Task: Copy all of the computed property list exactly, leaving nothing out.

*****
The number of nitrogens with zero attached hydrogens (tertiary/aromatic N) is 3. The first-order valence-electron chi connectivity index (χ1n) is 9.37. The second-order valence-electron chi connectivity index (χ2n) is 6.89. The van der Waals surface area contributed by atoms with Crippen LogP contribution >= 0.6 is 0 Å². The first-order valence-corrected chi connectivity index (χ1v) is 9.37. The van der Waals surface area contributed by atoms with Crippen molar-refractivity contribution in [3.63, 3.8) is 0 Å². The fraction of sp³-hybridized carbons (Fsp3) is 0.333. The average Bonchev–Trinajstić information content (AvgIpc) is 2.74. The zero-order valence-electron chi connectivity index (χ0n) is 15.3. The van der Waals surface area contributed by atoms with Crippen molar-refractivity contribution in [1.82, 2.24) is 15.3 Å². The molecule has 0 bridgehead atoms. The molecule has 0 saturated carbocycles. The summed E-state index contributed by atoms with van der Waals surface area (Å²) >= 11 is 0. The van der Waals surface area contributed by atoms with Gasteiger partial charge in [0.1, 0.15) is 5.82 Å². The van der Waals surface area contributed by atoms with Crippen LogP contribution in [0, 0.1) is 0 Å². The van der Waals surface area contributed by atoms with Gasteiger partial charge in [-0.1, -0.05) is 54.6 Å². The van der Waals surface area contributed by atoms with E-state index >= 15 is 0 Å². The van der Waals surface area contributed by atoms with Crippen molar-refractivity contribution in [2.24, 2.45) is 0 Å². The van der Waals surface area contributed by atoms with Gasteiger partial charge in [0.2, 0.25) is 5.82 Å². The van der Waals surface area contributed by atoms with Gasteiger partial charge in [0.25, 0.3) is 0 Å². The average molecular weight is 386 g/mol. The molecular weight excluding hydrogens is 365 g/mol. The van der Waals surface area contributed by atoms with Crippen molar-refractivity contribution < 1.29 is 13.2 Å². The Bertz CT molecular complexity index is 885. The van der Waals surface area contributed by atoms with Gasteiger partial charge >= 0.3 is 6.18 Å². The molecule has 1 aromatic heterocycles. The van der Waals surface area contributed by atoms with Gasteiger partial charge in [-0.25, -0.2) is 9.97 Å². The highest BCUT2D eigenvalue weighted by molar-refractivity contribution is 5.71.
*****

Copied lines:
The number of nitrogens with zero attached hydrogens (tertiary/aromatic N) is 3. The first-order valence-electron chi connectivity index (χ1n) is 9.37. The second-order valence-electron chi connectivity index (χ2n) is 6.89. The van der Waals surface area contributed by atoms with Crippen LogP contribution >= 0.6 is 0 Å². The first-order valence-corrected chi connectivity index (χ1v) is 9.37. The van der Waals surface area contributed by atoms with Crippen molar-refractivity contribution in [3.63, 3.8) is 0 Å². The fraction of sp³-hybridized carbons (Fsp3) is 0.333. The average Bonchev–Trinajstić information content (AvgIpc) is 2.74. The zero-order valence-electron chi connectivity index (χ0n) is 15.3. The van der Waals surface area contributed by atoms with Crippen molar-refractivity contribution in [1.82, 2.24) is 15.3 Å². The molecule has 0 bridgehead atoms. The molecule has 0 saturated carbocycles. The summed E-state index contributed by atoms with van der Waals surface area (Å²) >= 11 is 0. The van der Waals surface area contributed by atoms with Gasteiger partial charge in [0.1, 0.15) is 5.82 Å². The van der Waals surface area contributed by atoms with Crippen LogP contribution in [0, 0.1) is 0 Å². The van der Waals surface area contributed by atoms with Gasteiger partial charge in [-0.1, -0.05) is 54.6 Å². The van der Waals surface area contributed by atoms with E-state index >= 15 is 0 Å². The van der Waals surface area contributed by atoms with Crippen molar-refractivity contribution in [2.24, 2.45) is 0 Å². The van der Waals surface area contributed by atoms with Gasteiger partial charge in [0.2, 0.25) is 5.82 Å². The van der Waals surface area contributed by atoms with Gasteiger partial charge in [0.25, 0.3) is 0 Å². The average molecular weight is 386 g/mol. The molecular weight excluding hydrogens is 365 g/mol. The van der Waals surface area contributed by atoms with Crippen molar-refractivity contribution < 1.29 is 13.2 Å². The Bertz CT molecular complexity index is 885. The van der Waals surface area contributed by atoms with Gasteiger partial charge >= 0.3 is 6.18 Å². The molecule has 1 aromatic heterocycles. The van der Waals surface area contributed by atoms with Gasteiger partial charge in [-0.25, -0.2) is 9.97 Å². The highest BCUT2D eigenvalue weighted by molar-refractivity contribution is 5.71.